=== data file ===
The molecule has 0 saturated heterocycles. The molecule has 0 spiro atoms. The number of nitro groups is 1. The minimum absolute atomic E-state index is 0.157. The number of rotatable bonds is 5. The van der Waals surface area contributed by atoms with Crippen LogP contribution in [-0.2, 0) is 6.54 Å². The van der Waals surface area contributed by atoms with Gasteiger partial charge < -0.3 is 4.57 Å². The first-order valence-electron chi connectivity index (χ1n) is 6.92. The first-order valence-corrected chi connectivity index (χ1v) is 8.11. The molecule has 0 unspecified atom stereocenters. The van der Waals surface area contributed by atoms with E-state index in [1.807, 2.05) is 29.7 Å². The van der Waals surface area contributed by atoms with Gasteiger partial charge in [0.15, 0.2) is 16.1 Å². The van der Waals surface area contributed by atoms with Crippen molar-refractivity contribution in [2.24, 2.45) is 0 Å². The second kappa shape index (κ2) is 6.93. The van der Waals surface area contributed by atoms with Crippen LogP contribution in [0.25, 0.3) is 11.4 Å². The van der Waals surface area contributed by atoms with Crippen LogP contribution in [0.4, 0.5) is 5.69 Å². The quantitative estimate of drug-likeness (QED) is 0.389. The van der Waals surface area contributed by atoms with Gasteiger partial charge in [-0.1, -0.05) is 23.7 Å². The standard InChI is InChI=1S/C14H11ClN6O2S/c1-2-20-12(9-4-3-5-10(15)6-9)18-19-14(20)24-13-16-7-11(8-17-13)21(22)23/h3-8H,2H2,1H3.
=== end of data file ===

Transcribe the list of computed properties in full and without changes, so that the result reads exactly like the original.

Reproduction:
The molecule has 0 saturated heterocycles. The molecule has 0 spiro atoms. The number of nitro groups is 1. The minimum absolute atomic E-state index is 0.157. The number of rotatable bonds is 5. The van der Waals surface area contributed by atoms with Crippen LogP contribution in [-0.2, 0) is 6.54 Å². The van der Waals surface area contributed by atoms with Gasteiger partial charge < -0.3 is 4.57 Å². The first-order valence-electron chi connectivity index (χ1n) is 6.92. The first-order valence-corrected chi connectivity index (χ1v) is 8.11. The molecule has 0 unspecified atom stereocenters. The van der Waals surface area contributed by atoms with E-state index in [1.807, 2.05) is 29.7 Å². The van der Waals surface area contributed by atoms with Gasteiger partial charge in [0.15, 0.2) is 16.1 Å². The van der Waals surface area contributed by atoms with Crippen molar-refractivity contribution in [2.24, 2.45) is 0 Å². The second kappa shape index (κ2) is 6.93. The van der Waals surface area contributed by atoms with Crippen LogP contribution in [0.25, 0.3) is 11.4 Å². The van der Waals surface area contributed by atoms with Crippen LogP contribution in [0.4, 0.5) is 5.69 Å². The quantitative estimate of drug-likeness (QED) is 0.389. The van der Waals surface area contributed by atoms with Gasteiger partial charge in [-0.1, -0.05) is 23.7 Å². The standard InChI is InChI=1S/C14H11ClN6O2S/c1-2-20-12(9-4-3-5-10(15)6-9)18-19-14(20)24-13-16-7-11(8-17-13)21(22)23/h3-8H,2H2,1H3.